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10 Years, Old Friends and a Woman I Never Met

January 27, 2005

I saw a beautiful young woman last night. I didn’t know her. She was dead.

I had received an email from an old friend two days before. It was a funeral announcement for the young woman. Because I could not remember ever meeting her I at first wondered why he had included me on the distribution list. But when I read the announcement carefully I saw it. She has been engaged to marry my best friend from high school. I knew I had to go.

I realized with some amazement and shame that I haven’t spoken to my old best friend in ten years. A current friend asked me why. What could I say? I started a family and he didn’t; I stopped hanging around the same places; our lives took different paths. So although we lived in the same city we didn’t keep up. Next thing you know it’s ten years later. Just like that.

And now here I was looking down at the woman who was lying disturbingly still in the funeral home where the service was held. And I didn’t know her. The man who used to be my best friend had met, fallen in love with, planned to marry, and now lost her all without me even knowing she existed. Thus not only was her early death a startling and tragic reminder of my own mortality, but it also spoke to me of how fast life goes by and how easy it is to let people slip out of your life unnoticed.

I didn’t have much time to talk with my friend. I just hugged him and told him I loved and missed him. I also told him that I would call to invite him over for dinner soon. While I was there I ran into other old friends, too. I got to spend some time talking with them. It was like a strangely somber high school reunion of sorts, with so many faces I hadn’t seen in many years.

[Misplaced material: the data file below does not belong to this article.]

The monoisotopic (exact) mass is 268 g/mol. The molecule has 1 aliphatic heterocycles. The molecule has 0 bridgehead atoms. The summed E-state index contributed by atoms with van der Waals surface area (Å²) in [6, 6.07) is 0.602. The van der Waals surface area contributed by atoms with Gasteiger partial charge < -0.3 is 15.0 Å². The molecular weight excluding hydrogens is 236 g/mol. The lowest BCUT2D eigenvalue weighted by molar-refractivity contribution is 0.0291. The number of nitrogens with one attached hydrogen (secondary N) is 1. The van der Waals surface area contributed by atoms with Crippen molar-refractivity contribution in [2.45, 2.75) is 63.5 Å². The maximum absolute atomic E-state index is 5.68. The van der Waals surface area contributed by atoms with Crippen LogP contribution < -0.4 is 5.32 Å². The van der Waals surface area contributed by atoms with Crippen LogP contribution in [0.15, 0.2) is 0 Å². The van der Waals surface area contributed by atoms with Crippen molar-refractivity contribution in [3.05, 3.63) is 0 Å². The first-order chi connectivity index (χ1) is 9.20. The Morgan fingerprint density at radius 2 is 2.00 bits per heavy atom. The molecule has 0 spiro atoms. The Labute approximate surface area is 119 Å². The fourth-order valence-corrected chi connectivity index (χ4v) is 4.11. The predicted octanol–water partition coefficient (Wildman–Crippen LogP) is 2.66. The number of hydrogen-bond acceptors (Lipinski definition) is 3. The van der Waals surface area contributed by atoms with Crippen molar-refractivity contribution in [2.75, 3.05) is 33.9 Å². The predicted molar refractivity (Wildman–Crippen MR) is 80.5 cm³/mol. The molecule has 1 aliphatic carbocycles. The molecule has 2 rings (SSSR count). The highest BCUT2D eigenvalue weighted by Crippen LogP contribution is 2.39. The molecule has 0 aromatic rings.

Old friends sometimes drift apart. Everyone knows that. That’s just the way life is. But I don’t believe it’s something that should happen without me knowing it. So I’m going to make good on my promise. I’m going to call my friend and invite him over for dinner. Maybe he’ll want to tell me about the woman. Maybe he won’t.

These kinds of experiences – the tragic death of a young person and also the sudden realization that ten years have come between me and a friend – remind me not to take life for granted. But if I’m honest with myself I have to admit that, after all the carpe diem existentialist bullshit, I’m going to take it for granted anyway. Because no matter how hard you try to hang on to life, to squeeze every drop of goodness out of it, in the end it slips on by, some of it wasted, some of it not. You do the best you can. That’s all any of us can do.

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  1. “It is the time you have wasted for your rose that makes your rose so important” said the fox to the little prince…



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